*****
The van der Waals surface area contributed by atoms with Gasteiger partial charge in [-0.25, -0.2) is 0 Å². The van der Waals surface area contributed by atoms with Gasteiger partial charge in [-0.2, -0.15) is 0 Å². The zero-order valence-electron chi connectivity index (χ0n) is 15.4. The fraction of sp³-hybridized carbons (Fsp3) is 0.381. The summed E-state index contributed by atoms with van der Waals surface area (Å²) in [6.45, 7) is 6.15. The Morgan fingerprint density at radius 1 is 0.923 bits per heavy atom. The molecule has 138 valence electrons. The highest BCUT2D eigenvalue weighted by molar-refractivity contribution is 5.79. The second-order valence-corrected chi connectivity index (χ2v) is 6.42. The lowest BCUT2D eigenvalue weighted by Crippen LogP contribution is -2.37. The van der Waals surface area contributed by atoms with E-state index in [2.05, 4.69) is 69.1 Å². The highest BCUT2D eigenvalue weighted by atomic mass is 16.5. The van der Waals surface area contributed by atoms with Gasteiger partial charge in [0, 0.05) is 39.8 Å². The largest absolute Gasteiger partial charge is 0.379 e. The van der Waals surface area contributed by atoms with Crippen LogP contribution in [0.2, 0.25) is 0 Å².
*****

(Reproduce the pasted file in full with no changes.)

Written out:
The van der Waals surface area contributed by atoms with Gasteiger partial charge in [-0.25, -0.2) is 0 Å². The van der Waals surface area contributed by atoms with Gasteiger partial charge in [-0.2, -0.15) is 0 Å². The zero-order valence-electron chi connectivity index (χ0n) is 15.4. The fraction of sp³-hybridized carbons (Fsp3) is 0.381. The summed E-state index contributed by atoms with van der Waals surface area (Å²) in [6.45, 7) is 6.15. The Morgan fingerprint density at radius 1 is 0.923 bits per heavy atom. The molecule has 138 valence electrons. The highest BCUT2D eigenvalue weighted by molar-refractivity contribution is 5.79. The second-order valence-corrected chi connectivity index (χ2v) is 6.42. The lowest BCUT2D eigenvalue weighted by Crippen LogP contribution is -2.37. The van der Waals surface area contributed by atoms with E-state index in [2.05, 4.69) is 69.1 Å². The highest BCUT2D eigenvalue weighted by atomic mass is 16.5. The van der Waals surface area contributed by atoms with Gasteiger partial charge in [0, 0.05) is 39.8 Å². The largest absolute Gasteiger partial charge is 0.379 e. The van der Waals surface area contributed by atoms with Crippen LogP contribution in [0.2, 0.25) is 0 Å².